Former Australian politician Bill Hayden was an atheist all of his life.
But at the age of 85, he turned to God and converted to Christianity.
Hayden was raised by a loving Catholic mother and an abusive father who was an atheist. His father’s strong opposition toward religion had a long-lasting influence on Hayden throughout his life. "I was exposed to and understood what family violence was about," he said.
He joined the navy, then became a police officer. During that time, Hayden studied economics and joined the Australian political party.
His dislike for the church was tested after the death of his 5-year-old daughter, Michaela, when she was coming home from Sunday school in 1966.
Hayden could not find solace in prayer while mourning the loss of his daughter. "People were writing to me and saying, God in His inscrutable way, does these things and you shouldn't ask why. He does it for a good reason," he explained.
When he worked as a policeman, his mother told him that "there's no such thing as boys that are born mad. The way that people turn out in their lives is determined by their experiences when they are young," he said.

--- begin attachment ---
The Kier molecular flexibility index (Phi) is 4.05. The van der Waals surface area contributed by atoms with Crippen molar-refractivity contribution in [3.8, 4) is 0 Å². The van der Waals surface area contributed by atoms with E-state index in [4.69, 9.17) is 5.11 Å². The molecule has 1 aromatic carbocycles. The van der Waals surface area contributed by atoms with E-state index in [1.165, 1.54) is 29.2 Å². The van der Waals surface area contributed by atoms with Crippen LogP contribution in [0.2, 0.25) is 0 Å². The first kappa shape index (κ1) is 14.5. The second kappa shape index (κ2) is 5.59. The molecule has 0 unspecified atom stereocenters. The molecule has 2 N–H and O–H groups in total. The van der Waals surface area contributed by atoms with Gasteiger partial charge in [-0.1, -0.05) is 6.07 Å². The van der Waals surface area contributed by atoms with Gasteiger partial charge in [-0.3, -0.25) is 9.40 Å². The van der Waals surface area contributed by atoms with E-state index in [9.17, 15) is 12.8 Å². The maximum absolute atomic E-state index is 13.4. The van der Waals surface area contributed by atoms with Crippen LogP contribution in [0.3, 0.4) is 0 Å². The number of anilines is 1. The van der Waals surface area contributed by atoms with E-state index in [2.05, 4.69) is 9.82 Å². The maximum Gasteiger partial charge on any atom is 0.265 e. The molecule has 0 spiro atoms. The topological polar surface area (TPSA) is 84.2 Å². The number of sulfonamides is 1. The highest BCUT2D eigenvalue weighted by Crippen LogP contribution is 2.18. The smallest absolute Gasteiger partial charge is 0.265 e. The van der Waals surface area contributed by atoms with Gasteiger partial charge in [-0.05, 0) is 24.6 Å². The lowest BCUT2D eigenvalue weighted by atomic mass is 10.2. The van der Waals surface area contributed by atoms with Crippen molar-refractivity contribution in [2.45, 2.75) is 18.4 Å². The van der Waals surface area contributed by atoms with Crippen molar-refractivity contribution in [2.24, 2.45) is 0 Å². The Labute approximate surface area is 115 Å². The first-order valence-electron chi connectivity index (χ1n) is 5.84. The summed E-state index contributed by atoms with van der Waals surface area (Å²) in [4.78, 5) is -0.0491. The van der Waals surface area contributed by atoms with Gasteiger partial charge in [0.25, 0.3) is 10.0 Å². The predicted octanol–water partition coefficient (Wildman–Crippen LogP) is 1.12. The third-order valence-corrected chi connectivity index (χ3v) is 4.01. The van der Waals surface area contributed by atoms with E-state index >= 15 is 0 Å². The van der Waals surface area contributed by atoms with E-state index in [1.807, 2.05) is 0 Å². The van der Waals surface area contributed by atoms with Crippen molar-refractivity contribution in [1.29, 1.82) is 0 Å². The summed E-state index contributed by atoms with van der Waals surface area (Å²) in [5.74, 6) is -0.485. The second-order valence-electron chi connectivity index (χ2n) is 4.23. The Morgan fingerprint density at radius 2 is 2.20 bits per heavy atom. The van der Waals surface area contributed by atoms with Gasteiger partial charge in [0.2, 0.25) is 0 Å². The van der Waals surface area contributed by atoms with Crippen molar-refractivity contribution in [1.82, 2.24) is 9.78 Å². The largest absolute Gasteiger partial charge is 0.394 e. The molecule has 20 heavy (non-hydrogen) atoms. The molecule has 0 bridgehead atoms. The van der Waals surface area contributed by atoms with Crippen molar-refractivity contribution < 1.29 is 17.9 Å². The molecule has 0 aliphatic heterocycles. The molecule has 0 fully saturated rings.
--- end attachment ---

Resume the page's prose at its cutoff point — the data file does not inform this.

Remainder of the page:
Hayden explained that a number of factors contributed to his atheism.
"My father was a determined atheist. Noah and the Ark was a tall story. They wouldn't know how to make big ships as big as that one and take one of every creature. They wouldn't be able to cut the timber, big enough planks and they wouldn't know how to make steel sheets. I didn't believe it."
His understanding of faith began to take shape after meeting Sister Mary Angela Doyle. Her influence came while Hayden was pushing for the introduction of Medibank, now called Medicare.
Sister Mary Angela Doyle contacted Hayden and said that she supported his efforts to build Medibank. "She helped me to get a reputation for which I am proud of. She had a profound influence on me. She's part of the influence that caused me to become a Catholic, a big part of it," he added.
"She made me in a way. It was a big breakthrough I was looking for. I wasn't getting a breakthrough anywhere. God was unreasonable on those things," he concluded.
Hayden recalled having a conversation with his wife Dallas. "I don't know if I can keep doing this. I told her I wanted to change," he said. "It was a big turnaround from where I'd been for so many years and for what I believed in. It wasn't easy for me to change my belief to Christian belief."
When asked what advice he could give others who are considering conversion, he said, "if you are thinking about it, which I had been doing for some time, stop thinking about it, do something about it."
"I feel better now. In my body, I feel much better and in my mind. I'm looking forward to playing a more active role in the church in Ipswich. I'm part of the church and I feel better for acknowledging that part of it. I'm just another fallible human being. There is only one star in our lives and that's Jesus Christ," he concluded.
Watch the full interview with Bill Hayden and Mark Bowling with Star of the World on YouTube.